Parents anxiously await decision on Philly schools

Posted: August 15, 2014

WITH THE summer winding down, Erika Ford's daughter, Jordin, is excited about her first day of kindergarten - or "big kids' school," as she calls it.

"It's like something that she's been waiting for, leading up to, looking forward to," said Ford, of Nicetown.

Unfortunately, Ford and thousands of other parents in the Philadelphia School District aren't sure exactly when that first day will be - or what conditions to expect - due to the district's budget woes.

Superintendent William Hite is expected to announce a plan today to deal with an $81 million deficit, which could include massive layoffs, moving back the scheduled Sept. 8 opening or shortening the school year.

All of those options are a bit frightening for Ford, a preschool teacher, whose daughter will attend Edward T. Steel School, which parents voted to keep district-run last spring.

"It's really upsetting to know that this important time in my daughter's life is in question. It's being held in the balance because of the disarray that the school district is in right now," she said.

Gretchen Elise Walker, a University City resident, has a daughter getting ready to enter kindergarten at Powel Elementary in Mantua. She is concerned that schools may not be ready to handle kids when they do open.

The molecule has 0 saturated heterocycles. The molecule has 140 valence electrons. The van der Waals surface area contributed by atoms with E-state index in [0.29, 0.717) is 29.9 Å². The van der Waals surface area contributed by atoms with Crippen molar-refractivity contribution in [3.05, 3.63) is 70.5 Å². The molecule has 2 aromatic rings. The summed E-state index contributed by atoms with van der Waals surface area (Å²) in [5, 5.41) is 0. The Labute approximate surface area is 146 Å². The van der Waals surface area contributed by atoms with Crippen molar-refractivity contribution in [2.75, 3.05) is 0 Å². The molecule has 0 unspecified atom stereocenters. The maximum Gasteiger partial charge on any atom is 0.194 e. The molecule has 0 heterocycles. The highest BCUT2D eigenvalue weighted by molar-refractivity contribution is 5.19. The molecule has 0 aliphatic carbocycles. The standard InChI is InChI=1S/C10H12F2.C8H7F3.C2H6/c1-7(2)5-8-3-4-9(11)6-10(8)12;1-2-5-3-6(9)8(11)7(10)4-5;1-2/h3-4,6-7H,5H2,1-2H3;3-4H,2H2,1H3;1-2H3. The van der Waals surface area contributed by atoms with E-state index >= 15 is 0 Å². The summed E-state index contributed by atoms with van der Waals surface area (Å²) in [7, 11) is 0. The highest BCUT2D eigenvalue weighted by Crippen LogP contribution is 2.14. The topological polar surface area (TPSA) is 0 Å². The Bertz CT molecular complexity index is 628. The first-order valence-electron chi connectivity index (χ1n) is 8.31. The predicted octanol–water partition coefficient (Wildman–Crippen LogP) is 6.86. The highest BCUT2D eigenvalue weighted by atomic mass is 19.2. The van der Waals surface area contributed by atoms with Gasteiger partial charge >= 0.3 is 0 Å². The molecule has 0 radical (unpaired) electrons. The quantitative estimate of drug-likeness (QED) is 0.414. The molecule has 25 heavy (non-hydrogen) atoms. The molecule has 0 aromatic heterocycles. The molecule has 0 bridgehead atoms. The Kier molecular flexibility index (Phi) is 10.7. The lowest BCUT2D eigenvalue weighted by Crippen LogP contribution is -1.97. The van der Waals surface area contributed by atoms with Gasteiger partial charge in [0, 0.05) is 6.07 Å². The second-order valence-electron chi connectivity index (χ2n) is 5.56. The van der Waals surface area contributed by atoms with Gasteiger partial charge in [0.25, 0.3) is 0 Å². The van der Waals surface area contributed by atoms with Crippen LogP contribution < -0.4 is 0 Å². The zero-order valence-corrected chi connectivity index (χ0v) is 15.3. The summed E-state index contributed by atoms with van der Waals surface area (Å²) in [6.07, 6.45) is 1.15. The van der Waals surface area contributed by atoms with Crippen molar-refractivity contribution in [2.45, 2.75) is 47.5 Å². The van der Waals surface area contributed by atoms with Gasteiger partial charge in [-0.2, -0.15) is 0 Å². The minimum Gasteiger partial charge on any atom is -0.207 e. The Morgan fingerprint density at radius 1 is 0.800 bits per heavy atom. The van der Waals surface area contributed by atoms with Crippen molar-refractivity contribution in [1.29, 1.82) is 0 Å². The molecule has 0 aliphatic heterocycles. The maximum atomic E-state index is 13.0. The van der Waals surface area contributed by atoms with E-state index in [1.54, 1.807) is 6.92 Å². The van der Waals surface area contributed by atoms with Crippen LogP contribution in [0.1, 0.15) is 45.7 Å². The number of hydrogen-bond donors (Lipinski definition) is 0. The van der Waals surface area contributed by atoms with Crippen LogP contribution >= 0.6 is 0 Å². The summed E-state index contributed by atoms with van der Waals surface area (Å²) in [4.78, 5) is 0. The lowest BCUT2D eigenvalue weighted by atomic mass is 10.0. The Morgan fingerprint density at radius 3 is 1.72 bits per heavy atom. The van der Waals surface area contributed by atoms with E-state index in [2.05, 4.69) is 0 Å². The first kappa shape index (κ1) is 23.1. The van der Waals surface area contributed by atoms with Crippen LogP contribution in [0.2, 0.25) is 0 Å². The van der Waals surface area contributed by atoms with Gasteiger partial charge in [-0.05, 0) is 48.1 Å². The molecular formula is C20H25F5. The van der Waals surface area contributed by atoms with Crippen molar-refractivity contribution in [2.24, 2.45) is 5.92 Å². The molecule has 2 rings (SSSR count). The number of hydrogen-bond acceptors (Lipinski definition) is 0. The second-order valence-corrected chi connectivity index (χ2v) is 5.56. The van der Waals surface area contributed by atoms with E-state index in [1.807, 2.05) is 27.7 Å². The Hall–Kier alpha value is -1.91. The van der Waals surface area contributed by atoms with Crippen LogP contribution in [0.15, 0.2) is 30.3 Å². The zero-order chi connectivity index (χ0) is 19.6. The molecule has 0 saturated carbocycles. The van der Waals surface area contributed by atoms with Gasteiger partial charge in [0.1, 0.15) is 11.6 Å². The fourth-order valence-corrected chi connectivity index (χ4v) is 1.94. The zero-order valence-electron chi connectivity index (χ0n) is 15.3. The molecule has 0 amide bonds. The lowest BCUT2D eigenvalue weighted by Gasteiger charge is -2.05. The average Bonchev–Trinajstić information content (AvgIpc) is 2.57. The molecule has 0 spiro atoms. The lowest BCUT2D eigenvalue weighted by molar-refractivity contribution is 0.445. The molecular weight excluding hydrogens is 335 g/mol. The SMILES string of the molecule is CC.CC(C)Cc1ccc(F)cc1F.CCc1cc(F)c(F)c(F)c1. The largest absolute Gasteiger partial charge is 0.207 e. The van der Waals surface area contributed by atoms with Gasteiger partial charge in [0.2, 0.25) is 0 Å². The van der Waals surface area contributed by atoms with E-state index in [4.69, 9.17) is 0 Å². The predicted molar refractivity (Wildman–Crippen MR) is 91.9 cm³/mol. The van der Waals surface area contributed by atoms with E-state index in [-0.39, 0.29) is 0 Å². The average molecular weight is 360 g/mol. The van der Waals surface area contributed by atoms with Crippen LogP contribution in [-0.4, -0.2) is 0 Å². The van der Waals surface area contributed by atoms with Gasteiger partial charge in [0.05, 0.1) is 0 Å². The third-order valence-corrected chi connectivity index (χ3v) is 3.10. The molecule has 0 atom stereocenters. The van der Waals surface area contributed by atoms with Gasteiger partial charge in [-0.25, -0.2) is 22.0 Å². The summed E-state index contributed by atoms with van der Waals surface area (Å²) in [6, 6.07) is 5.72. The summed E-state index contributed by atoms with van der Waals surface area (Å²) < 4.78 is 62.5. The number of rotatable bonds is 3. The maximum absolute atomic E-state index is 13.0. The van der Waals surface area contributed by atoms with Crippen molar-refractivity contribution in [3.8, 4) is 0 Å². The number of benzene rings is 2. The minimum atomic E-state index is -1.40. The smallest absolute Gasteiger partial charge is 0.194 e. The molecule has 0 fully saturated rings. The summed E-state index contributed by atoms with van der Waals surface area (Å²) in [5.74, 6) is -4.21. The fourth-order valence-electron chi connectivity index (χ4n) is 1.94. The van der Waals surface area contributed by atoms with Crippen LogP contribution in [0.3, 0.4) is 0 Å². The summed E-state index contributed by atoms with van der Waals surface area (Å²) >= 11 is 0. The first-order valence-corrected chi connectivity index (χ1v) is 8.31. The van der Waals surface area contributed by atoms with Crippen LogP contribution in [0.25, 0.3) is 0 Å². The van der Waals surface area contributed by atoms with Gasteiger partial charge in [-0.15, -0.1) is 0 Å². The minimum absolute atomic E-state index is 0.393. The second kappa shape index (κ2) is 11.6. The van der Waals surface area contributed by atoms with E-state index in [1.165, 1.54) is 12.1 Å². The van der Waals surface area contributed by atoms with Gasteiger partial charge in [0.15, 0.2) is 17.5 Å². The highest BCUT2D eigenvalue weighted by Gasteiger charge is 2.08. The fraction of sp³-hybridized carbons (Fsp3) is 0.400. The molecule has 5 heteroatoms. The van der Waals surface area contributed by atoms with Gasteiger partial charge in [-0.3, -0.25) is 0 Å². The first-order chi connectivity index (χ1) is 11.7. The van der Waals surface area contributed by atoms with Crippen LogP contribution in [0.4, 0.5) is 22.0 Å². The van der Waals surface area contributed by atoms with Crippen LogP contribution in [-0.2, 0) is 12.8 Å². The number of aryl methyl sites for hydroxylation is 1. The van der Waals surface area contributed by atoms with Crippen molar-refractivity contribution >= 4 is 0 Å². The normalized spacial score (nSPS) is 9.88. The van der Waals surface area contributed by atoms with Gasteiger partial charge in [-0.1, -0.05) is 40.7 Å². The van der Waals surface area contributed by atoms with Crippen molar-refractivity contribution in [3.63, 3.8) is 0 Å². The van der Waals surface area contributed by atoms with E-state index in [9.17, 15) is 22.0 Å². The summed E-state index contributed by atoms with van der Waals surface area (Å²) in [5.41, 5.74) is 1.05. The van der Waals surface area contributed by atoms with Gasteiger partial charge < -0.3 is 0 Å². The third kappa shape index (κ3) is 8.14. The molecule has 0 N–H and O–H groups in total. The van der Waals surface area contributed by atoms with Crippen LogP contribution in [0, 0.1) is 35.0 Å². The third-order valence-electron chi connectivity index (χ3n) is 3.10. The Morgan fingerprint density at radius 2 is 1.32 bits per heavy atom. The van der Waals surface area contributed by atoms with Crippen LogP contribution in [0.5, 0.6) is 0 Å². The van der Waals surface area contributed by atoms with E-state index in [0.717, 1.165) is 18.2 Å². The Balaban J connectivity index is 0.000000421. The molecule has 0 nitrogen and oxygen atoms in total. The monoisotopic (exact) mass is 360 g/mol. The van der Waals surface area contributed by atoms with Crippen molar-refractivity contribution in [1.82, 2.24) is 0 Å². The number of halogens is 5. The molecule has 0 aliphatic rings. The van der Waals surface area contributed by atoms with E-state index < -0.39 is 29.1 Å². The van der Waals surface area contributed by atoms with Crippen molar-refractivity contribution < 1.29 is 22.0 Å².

"I know that Powel has already had nine staff cuts over the last three years since [Gov.] Corbett came into office, and I just don't know what's going to happen this fall for my daughter and all these incoming kids if there's more layoffs and budget cuts," she said. Class sizes "are already at the max."

The district is hoping state lawmakers pass a $2-per-pack cigarette tax, which could generate $40 million to $50 million this year to help maintain the status quo. Elected officials in Harrisburg have assured the district they will keep pushing for the tax, but there is no guarantee.

Corbett announced last week that the state would advance the district $265 million, but that does not represent any new or additional money, leaving schools in limbo.

Both Ford and Walker said they are unsure what they will do if schools don't open as scheduled. They both applied to charter schools, but struck out in the admissions lottery.

"I'm keeping the faith that the pieces will fall into place and that the people in decision-making [positions] will step up and support Philadelphia kids," Walker said. "I'm just really hoping for that. I do not have a Plan B."

As the director of an arts program for city schools, Walker sees firsthand the impact of fewer resources on children. She blames elected officials for not doing more to stabilize the city's public education system.

"Parents are united in wanting to fund the schools," she said, "and we're just helpless in the face of a lack of state leadership."

On Twitter: @ChroniclesofSol

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